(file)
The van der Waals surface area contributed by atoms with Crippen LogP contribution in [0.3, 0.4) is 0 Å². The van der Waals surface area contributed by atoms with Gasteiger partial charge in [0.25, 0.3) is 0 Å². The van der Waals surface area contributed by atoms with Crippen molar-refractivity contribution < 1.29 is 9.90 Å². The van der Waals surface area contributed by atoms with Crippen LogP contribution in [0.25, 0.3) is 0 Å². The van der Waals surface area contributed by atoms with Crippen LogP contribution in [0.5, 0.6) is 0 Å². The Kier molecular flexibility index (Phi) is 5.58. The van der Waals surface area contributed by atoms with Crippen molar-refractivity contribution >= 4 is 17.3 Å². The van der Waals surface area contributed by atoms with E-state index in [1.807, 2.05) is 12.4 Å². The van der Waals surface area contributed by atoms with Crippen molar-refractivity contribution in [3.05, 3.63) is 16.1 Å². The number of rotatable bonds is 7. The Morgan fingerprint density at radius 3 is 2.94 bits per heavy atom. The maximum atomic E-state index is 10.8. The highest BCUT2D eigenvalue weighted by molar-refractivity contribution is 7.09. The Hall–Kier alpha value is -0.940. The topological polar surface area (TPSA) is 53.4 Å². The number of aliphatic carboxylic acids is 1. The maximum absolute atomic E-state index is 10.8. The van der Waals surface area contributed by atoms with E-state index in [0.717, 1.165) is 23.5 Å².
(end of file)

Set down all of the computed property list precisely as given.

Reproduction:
The van der Waals surface area contributed by atoms with Crippen LogP contribution in [0.3, 0.4) is 0 Å². The van der Waals surface area contributed by atoms with Gasteiger partial charge in [0.25, 0.3) is 0 Å². The van der Waals surface area contributed by atoms with Crippen molar-refractivity contribution < 1.29 is 9.90 Å². The van der Waals surface area contributed by atoms with Crippen LogP contribution in [0.25, 0.3) is 0 Å². The van der Waals surface area contributed by atoms with Crippen LogP contribution in [0.5, 0.6) is 0 Å². The Kier molecular flexibility index (Phi) is 5.58. The van der Waals surface area contributed by atoms with Crippen molar-refractivity contribution >= 4 is 17.3 Å². The van der Waals surface area contributed by atoms with E-state index in [1.807, 2.05) is 12.4 Å². The van der Waals surface area contributed by atoms with Crippen molar-refractivity contribution in [3.05, 3.63) is 16.1 Å². The number of rotatable bonds is 7. The Morgan fingerprint density at radius 3 is 2.94 bits per heavy atom. The maximum atomic E-state index is 10.8. The highest BCUT2D eigenvalue weighted by molar-refractivity contribution is 7.09. The Hall–Kier alpha value is -0.940. The topological polar surface area (TPSA) is 53.4 Å². The number of aliphatic carboxylic acids is 1. The maximum absolute atomic E-state index is 10.8. The van der Waals surface area contributed by atoms with E-state index in [0.717, 1.165) is 23.5 Å².